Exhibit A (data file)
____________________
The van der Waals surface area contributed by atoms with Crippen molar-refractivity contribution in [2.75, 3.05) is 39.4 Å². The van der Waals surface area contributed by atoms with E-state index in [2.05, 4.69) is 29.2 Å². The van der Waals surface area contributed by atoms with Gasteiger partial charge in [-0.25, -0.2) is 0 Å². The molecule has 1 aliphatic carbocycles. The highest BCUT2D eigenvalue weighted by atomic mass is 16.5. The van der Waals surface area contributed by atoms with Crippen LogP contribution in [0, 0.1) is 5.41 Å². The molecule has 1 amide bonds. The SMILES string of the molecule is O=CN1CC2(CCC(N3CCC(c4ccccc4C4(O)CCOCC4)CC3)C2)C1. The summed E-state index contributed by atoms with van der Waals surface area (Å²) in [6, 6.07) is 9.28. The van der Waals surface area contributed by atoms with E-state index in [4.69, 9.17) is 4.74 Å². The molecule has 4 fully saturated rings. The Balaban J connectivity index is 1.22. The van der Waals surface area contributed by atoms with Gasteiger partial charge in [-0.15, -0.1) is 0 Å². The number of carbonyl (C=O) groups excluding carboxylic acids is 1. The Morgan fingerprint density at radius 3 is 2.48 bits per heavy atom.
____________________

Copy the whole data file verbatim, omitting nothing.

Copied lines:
The van der Waals surface area contributed by atoms with Crippen molar-refractivity contribution in [2.75, 3.05) is 39.4 Å². The van der Waals surface area contributed by atoms with E-state index in [2.05, 4.69) is 29.2 Å². The van der Waals surface area contributed by atoms with Gasteiger partial charge in [-0.25, -0.2) is 0 Å². The molecule has 1 aliphatic carbocycles. The highest BCUT2D eigenvalue weighted by atomic mass is 16.5. The van der Waals surface area contributed by atoms with Crippen LogP contribution in [0, 0.1) is 5.41 Å². The molecule has 1 amide bonds. The SMILES string of the molecule is O=CN1CC2(CCC(N3CCC(c4ccccc4C4(O)CCOCC4)CC3)C2)C1. The summed E-state index contributed by atoms with van der Waals surface area (Å²) in [6, 6.07) is 9.28. The van der Waals surface area contributed by atoms with E-state index in [4.69, 9.17) is 4.74 Å². The molecule has 4 fully saturated rings. The Balaban J connectivity index is 1.22. The van der Waals surface area contributed by atoms with Gasteiger partial charge in [-0.15, -0.1) is 0 Å². The number of carbonyl (C=O) groups excluding carboxylic acids is 1. The Morgan fingerprint density at radius 3 is 2.48 bits per heavy atom.